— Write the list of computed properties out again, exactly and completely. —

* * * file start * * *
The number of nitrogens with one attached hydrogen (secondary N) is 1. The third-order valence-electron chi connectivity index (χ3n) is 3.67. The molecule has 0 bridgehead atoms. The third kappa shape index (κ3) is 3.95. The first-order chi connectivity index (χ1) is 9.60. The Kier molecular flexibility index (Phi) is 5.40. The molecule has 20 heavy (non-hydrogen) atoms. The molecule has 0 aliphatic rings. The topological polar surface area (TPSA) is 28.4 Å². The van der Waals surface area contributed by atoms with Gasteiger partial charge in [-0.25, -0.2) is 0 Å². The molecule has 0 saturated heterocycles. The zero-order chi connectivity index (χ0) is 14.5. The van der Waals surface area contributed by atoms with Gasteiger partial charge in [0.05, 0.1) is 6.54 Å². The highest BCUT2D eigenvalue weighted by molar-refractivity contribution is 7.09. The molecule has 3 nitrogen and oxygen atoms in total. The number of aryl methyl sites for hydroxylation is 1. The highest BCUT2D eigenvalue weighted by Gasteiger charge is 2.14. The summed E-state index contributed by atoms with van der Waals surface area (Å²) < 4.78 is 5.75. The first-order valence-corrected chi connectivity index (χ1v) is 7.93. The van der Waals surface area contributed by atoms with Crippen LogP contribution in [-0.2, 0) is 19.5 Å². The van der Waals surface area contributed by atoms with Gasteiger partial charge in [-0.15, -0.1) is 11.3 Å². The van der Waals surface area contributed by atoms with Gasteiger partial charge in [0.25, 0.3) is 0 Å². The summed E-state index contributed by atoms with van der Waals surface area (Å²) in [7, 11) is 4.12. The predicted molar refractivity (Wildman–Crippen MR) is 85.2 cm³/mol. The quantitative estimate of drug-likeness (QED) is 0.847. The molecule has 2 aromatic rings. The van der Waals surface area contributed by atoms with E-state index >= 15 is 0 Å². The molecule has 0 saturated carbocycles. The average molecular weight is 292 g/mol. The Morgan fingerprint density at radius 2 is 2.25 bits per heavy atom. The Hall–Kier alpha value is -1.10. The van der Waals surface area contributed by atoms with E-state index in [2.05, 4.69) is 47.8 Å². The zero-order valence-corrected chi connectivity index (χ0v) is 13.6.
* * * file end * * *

The number of nitrogens with one attached hydrogen (secondary N) is 1. The third-order valence-electron chi connectivity index (χ3n) is 3.67. The molecule has 0 bridgehead atoms. The third kappa shape index (κ3) is 3.95. The first-order chi connectivity index (χ1) is 9.60. The Kier molecular flexibility index (Phi) is 5.40. The molecule has 20 heavy (non-hydrogen) atoms. The molecule has 0 aliphatic rings. The topological polar surface area (TPSA) is 28.4 Å². The van der Waals surface area contributed by atoms with Gasteiger partial charge in [-0.25, -0.2) is 0 Å². The molecule has 0 saturated heterocycles. The zero-order chi connectivity index (χ0) is 14.5. The van der Waals surface area contributed by atoms with Gasteiger partial charge in [0.05, 0.1) is 6.54 Å². The highest BCUT2D eigenvalue weighted by molar-refractivity contribution is 7.09. The molecule has 3 nitrogen and oxygen atoms in total. The number of aryl methyl sites for hydroxylation is 1. The highest BCUT2D eigenvalue weighted by Gasteiger charge is 2.14. The summed E-state index contributed by atoms with van der Waals surface area (Å²) < 4.78 is 5.75. The first-order valence-corrected chi connectivity index (χ1v) is 7.93. The van der Waals surface area contributed by atoms with Crippen LogP contribution in [-0.2, 0) is 19.5 Å². The van der Waals surface area contributed by atoms with Gasteiger partial charge in [-0.15, -0.1) is 11.3 Å². The van der Waals surface area contributed by atoms with Gasteiger partial charge in [0.25, 0.3) is 0 Å². The summed E-state index contributed by atoms with van der Waals surface area (Å²) in [7, 11) is 4.12. The predicted molar refractivity (Wildman–Crippen MR) is 85.2 cm³/mol. The quantitative estimate of drug-likeness (QED) is 0.847. The molecule has 2 aromatic rings. The van der Waals surface area contributed by atoms with E-state index >= 15 is 0 Å². The molecule has 0 saturated carbocycles. The average molecular weight is 292 g/mol. The Morgan fingerprint density at radius 2 is 2.25 bits per heavy atom. The Hall–Kier alpha value is -1.10. The van der Waals surface area contributed by atoms with E-state index in [2.05, 4.69) is 47.8 Å². The zero-order valence-corrected chi connectivity index (χ0v) is 13.6.